When the doors of Gotham Citi Cafe close at 2 a.m., patrons have the option of hanging out into the wee hours at Gotham Cafe, which is a late-night version of the popular New Haven bar. The party will continue for the time being, but a hearing in the New Haven Superior Court will determine for how long.

Gotham Cafe, which is affiliated with but independent from Gotham Citi Cafe, has recently come under the scrutiny of zoning officials for allegedly violating zoning regulations.

After a Feb. 24 inspection, zoning board officials found that the facility is operating as a dance hall despite its classification as a restaurant, and they have issued a cease and desist order to force the establishment to comply with zoning regulations. Gotham Cafe must now obtain a special exception in order to comply with the law.

On March 9, the cafe appealed the cease and desist order, but a hearing Tuesday in front of the Zoning Board of Appeals unanimously upheld the findings of the inspector.

Now, Gotham Cafe owner Robert Bartolomeo has filed an appeal with the New Haven Superior Court.

Bartolomeo said he feels the court will agree that Gotham Cafe is operating in accordance with zoning regulations.

“This is a viable establishment and every club should have one,” Bartolomeo said. “I think that we’ll win on a level playing field.”

But Zoning Director Phil Bolduc said the Crown Street hot spot, which often stays open until 5 a.m., is most definitely a dance club.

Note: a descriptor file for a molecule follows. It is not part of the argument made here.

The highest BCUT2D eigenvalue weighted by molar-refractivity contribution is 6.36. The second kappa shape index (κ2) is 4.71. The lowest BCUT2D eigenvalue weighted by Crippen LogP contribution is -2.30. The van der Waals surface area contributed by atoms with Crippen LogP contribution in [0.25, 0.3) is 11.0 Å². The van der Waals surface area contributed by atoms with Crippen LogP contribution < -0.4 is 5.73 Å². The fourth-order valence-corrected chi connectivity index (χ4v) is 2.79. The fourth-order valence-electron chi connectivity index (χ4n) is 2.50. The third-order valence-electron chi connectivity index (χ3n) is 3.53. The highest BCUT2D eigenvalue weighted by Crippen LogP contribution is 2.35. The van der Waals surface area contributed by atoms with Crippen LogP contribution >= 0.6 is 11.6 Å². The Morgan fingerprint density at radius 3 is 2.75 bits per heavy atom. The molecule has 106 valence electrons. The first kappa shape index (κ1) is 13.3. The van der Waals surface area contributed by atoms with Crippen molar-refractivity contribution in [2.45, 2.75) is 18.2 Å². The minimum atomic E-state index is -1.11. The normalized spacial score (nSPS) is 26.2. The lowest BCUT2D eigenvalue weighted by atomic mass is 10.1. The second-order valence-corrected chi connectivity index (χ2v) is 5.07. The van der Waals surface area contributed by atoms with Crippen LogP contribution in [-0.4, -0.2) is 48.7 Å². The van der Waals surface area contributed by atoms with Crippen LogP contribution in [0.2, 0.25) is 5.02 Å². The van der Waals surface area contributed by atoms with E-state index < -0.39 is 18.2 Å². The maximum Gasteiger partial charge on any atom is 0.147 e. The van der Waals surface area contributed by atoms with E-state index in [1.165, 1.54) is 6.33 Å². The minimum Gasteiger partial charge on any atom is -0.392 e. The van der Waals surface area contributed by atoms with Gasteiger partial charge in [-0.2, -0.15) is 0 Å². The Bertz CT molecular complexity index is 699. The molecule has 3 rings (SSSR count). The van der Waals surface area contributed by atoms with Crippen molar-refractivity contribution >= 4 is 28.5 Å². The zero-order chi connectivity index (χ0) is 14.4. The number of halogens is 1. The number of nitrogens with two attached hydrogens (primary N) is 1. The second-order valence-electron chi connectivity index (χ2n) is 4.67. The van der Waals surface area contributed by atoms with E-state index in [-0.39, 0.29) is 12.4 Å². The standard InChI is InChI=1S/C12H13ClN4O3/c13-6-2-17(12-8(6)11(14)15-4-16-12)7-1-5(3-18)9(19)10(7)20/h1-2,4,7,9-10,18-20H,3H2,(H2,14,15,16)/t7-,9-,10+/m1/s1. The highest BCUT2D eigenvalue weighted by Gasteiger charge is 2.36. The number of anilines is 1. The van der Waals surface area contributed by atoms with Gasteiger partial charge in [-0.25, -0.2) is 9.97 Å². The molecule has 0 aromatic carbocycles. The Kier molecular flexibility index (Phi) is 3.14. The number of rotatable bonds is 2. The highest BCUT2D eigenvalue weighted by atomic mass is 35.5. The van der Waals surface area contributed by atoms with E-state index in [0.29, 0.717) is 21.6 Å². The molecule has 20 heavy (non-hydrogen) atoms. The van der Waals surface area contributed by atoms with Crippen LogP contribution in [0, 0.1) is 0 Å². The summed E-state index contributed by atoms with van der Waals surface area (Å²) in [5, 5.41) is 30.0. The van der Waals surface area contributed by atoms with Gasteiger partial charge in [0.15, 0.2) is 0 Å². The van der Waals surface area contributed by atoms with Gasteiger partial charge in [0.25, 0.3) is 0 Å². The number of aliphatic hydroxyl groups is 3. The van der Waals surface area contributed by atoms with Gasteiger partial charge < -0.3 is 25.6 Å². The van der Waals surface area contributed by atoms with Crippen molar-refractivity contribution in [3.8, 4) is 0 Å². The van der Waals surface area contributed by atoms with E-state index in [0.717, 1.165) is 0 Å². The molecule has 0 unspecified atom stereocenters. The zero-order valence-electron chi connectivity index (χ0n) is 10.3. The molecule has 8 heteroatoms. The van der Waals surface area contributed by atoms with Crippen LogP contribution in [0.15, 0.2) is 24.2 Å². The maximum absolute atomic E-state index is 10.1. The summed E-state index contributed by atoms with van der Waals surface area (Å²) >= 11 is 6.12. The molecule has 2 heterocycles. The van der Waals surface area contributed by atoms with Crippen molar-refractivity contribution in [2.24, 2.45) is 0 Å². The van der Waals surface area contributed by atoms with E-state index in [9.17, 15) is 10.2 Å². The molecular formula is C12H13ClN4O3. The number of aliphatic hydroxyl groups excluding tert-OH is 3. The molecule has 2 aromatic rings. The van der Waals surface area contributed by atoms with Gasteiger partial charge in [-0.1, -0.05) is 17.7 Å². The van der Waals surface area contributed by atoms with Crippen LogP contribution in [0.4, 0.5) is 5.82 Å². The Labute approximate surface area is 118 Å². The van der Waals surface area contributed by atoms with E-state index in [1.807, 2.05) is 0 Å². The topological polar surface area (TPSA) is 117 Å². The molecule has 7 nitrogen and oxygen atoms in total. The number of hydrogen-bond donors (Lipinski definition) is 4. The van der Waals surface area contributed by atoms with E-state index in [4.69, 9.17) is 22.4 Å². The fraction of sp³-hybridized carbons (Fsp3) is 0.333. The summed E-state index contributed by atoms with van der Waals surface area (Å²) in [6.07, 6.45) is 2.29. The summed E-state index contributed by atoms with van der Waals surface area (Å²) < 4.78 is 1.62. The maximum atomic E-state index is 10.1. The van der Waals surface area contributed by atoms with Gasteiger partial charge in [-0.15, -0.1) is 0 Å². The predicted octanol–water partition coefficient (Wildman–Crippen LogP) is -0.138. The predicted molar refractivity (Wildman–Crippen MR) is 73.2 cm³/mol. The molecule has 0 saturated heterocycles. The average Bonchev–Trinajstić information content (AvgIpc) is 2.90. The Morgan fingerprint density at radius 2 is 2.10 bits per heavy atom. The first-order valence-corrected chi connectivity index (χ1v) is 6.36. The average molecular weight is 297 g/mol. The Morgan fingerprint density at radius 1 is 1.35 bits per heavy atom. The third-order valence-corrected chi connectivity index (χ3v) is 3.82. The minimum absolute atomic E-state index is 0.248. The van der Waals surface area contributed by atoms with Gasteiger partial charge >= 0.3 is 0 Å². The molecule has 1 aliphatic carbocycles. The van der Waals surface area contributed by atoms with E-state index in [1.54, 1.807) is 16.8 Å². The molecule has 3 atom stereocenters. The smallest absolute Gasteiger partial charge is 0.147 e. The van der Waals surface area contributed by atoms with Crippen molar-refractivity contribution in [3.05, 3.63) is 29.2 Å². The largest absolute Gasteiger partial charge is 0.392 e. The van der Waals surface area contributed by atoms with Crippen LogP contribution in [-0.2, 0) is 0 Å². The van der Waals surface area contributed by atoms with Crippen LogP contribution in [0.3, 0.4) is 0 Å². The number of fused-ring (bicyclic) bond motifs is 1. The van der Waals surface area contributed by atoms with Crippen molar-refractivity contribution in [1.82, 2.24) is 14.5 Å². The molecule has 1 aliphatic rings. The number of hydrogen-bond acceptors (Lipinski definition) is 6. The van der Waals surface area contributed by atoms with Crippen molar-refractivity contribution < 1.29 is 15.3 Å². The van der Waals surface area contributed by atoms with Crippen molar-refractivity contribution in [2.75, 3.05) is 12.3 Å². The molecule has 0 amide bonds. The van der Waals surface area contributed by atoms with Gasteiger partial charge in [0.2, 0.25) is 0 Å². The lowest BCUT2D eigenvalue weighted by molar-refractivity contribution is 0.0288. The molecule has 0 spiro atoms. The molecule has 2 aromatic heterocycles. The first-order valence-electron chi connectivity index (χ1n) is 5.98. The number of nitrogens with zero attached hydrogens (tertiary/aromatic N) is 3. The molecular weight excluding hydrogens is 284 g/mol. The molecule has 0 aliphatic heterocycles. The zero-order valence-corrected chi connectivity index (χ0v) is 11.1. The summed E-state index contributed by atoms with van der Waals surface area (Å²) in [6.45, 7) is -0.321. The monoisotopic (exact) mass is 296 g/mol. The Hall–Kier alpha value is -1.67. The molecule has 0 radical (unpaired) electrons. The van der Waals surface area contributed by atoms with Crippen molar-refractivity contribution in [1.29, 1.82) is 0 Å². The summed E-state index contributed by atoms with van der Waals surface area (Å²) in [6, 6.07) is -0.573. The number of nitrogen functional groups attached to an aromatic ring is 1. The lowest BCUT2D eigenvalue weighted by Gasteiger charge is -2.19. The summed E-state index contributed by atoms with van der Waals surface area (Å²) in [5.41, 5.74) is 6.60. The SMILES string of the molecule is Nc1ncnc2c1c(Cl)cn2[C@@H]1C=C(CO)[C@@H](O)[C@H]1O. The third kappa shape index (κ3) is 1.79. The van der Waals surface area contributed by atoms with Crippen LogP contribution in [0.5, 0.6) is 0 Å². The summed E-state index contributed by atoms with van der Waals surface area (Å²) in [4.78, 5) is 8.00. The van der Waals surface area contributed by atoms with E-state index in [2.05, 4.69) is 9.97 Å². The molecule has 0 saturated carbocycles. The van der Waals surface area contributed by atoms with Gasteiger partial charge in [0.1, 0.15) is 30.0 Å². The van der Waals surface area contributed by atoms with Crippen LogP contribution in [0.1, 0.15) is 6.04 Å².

“The inspector who visited Gotham Cafe concluded it was operating as a dance hall, which is a violation of the New Haven zoning ordinance,” Bolduc said.

Bolduc added that because Gotham Cafe charged a cover fee, had a disc jockey and lacked lounge-style seating, the facility should be classified as a dance hall instead of a restaurant. He added that Bartolomeo’s agreement with the city prohibited the use of live music but that a DJ was present the night of the inspection.

“The night of the inspection, there were approximately 120 people dancing at the club,” Bolduc said. “The club would also charge admission, and I don’t know of many restaurants where there’s a fee to get in.”

But Chris Licari, Bartolomeo’s attorney, said city regulations concerning dance halls are not defined in zoning regulations.

“In going through the zoning appeals process, Rob got every indication the city approved of his intended use,” Licari said. “The city let him do this, and now they can’t come back and change the rules.”

Bartolomeo said Wednesday he will comply with zoning regulations by eliminating the cover charge and DJ, and by adding more seating to discourage dancing.

Bolduc said the facility is well operated and will likely stand no problem in receiving a special exception from the zoning board.

But Bartolomeo was less than optimistic about his chances.

“I don’t necessarily believe that we’ll be granted the exception,” Bartolomeo said. “If the city has such a problem with our right to operate, I don’t think they would give us the exception.”

Neither Bolduc and Licari knew when the Superior Court will begin hearings.